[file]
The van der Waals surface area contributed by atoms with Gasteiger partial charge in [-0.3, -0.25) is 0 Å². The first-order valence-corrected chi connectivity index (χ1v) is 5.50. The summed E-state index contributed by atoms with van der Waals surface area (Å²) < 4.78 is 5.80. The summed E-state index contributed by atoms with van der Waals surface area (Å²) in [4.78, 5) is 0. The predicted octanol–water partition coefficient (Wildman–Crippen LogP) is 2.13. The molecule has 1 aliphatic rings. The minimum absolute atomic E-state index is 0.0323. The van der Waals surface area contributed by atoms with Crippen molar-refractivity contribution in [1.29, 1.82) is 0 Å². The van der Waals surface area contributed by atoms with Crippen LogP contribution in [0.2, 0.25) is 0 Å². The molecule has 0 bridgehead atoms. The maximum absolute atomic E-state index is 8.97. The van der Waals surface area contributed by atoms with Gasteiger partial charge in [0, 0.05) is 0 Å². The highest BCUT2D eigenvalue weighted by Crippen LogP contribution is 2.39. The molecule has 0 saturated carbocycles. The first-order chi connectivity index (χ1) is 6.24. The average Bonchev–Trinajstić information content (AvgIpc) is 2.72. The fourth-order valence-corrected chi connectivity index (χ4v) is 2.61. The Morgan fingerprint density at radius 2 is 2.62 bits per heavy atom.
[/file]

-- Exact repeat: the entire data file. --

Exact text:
The van der Waals surface area contributed by atoms with Gasteiger partial charge in [-0.3, -0.25) is 0 Å². The first-order valence-corrected chi connectivity index (χ1v) is 5.50. The summed E-state index contributed by atoms with van der Waals surface area (Å²) < 4.78 is 5.80. The summed E-state index contributed by atoms with van der Waals surface area (Å²) in [4.78, 5) is 0. The predicted octanol–water partition coefficient (Wildman–Crippen LogP) is 2.13. The molecule has 1 aliphatic rings. The minimum absolute atomic E-state index is 0.0323. The van der Waals surface area contributed by atoms with Crippen molar-refractivity contribution in [1.29, 1.82) is 0 Å². The van der Waals surface area contributed by atoms with Crippen LogP contribution in [0.2, 0.25) is 0 Å². The molecule has 0 bridgehead atoms. The maximum absolute atomic E-state index is 8.97. The van der Waals surface area contributed by atoms with Gasteiger partial charge in [0, 0.05) is 0 Å². The highest BCUT2D eigenvalue weighted by Crippen LogP contribution is 2.39. The molecule has 0 saturated carbocycles. The first-order chi connectivity index (χ1) is 6.24. The average Bonchev–Trinajstić information content (AvgIpc) is 2.72. The fourth-order valence-corrected chi connectivity index (χ4v) is 2.61. The Morgan fingerprint density at radius 2 is 2.62 bits per heavy atom.